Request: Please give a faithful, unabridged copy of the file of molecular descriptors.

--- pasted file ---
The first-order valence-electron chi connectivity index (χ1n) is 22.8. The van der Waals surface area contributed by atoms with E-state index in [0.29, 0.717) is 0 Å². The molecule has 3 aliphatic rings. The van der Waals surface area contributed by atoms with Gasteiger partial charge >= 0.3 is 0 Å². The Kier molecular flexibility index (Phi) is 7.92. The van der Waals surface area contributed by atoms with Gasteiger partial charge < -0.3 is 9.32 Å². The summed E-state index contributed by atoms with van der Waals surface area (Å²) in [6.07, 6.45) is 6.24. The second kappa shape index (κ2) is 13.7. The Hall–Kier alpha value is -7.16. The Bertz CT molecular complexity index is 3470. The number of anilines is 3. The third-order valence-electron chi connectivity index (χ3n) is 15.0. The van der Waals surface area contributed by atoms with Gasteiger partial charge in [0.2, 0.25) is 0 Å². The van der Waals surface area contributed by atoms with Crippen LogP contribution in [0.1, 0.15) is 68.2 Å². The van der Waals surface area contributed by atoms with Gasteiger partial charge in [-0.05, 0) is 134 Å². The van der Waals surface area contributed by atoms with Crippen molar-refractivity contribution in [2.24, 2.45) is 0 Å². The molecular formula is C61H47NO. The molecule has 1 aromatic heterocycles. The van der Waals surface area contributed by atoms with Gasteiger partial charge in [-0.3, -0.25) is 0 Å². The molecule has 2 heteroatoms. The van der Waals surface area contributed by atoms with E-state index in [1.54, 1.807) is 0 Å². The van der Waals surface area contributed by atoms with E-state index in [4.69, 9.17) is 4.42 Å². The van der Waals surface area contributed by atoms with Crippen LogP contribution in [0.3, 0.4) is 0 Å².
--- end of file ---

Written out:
The first-order valence-electron chi connectivity index (χ1n) is 22.8. The van der Waals surface area contributed by atoms with E-state index in [0.29, 0.717) is 0 Å². The molecule has 3 aliphatic rings. The van der Waals surface area contributed by atoms with Gasteiger partial charge >= 0.3 is 0 Å². The Kier molecular flexibility index (Phi) is 7.92. The van der Waals surface area contributed by atoms with Gasteiger partial charge < -0.3 is 9.32 Å². The summed E-state index contributed by atoms with van der Waals surface area (Å²) in [6.07, 6.45) is 6.24. The second kappa shape index (κ2) is 13.7. The Hall–Kier alpha value is -7.16. The Bertz CT molecular complexity index is 3470. The number of anilines is 3. The third-order valence-electron chi connectivity index (χ3n) is 15.0. The van der Waals surface area contributed by atoms with Gasteiger partial charge in [0.2, 0.25) is 0 Å². The van der Waals surface area contributed by atoms with Crippen LogP contribution in [0.1, 0.15) is 68.2 Å². The van der Waals surface area contributed by atoms with Gasteiger partial charge in [-0.05, 0) is 134 Å². The van der Waals surface area contributed by atoms with Crippen molar-refractivity contribution in [2.24, 2.45) is 0 Å². The molecular formula is C61H47NO. The molecule has 1 aromatic heterocycles. The van der Waals surface area contributed by atoms with Gasteiger partial charge in [-0.3, -0.25) is 0 Å². The molecule has 2 heteroatoms. The van der Waals surface area contributed by atoms with E-state index in [1.54, 1.807) is 0 Å². The van der Waals surface area contributed by atoms with E-state index in [4.69, 9.17) is 4.42 Å². The van der Waals surface area contributed by atoms with Crippen LogP contribution in [0.3, 0.4) is 0 Å².